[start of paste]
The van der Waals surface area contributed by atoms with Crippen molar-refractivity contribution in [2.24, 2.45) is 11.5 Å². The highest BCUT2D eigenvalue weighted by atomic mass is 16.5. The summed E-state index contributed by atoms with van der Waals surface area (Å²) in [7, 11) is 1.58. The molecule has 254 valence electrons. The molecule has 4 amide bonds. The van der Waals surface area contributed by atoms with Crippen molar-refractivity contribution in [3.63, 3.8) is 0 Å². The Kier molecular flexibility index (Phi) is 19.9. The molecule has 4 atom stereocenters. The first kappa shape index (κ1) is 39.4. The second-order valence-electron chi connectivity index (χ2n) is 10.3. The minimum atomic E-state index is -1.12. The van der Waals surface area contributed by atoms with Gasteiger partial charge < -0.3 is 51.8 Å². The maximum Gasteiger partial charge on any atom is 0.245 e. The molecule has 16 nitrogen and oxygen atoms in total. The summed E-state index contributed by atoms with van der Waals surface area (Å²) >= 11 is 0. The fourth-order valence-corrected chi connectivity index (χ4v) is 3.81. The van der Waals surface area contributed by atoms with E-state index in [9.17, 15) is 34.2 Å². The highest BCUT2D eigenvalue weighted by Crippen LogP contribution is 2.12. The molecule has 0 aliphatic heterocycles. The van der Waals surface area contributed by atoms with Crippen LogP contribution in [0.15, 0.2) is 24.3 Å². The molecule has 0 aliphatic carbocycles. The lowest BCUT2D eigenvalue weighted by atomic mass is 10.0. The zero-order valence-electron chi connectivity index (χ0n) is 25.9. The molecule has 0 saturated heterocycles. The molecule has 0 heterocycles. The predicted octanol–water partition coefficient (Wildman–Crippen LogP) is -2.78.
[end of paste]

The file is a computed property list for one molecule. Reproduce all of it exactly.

The van der Waals surface area contributed by atoms with Crippen molar-refractivity contribution in [2.24, 2.45) is 11.5 Å². The highest BCUT2D eigenvalue weighted by atomic mass is 16.5. The summed E-state index contributed by atoms with van der Waals surface area (Å²) in [7, 11) is 1.58. The molecule has 254 valence electrons. The molecule has 4 amide bonds. The van der Waals surface area contributed by atoms with Crippen molar-refractivity contribution in [3.63, 3.8) is 0 Å². The Kier molecular flexibility index (Phi) is 19.9. The molecule has 4 atom stereocenters. The first kappa shape index (κ1) is 39.4. The second-order valence-electron chi connectivity index (χ2n) is 10.3. The minimum atomic E-state index is -1.12. The van der Waals surface area contributed by atoms with Gasteiger partial charge < -0.3 is 51.8 Å². The maximum Gasteiger partial charge on any atom is 0.245 e. The molecule has 16 nitrogen and oxygen atoms in total. The summed E-state index contributed by atoms with van der Waals surface area (Å²) >= 11 is 0. The fourth-order valence-corrected chi connectivity index (χ4v) is 3.81. The van der Waals surface area contributed by atoms with E-state index in [9.17, 15) is 34.2 Å². The highest BCUT2D eigenvalue weighted by Crippen LogP contribution is 2.12. The molecule has 0 aliphatic heterocycles. The van der Waals surface area contributed by atoms with Crippen LogP contribution in [0.15, 0.2) is 24.3 Å². The molecule has 0 aliphatic carbocycles. The lowest BCUT2D eigenvalue weighted by atomic mass is 10.0. The zero-order valence-electron chi connectivity index (χ0n) is 25.9. The molecule has 0 saturated heterocycles. The molecule has 0 heterocycles. The predicted octanol–water partition coefficient (Wildman–Crippen LogP) is -2.78.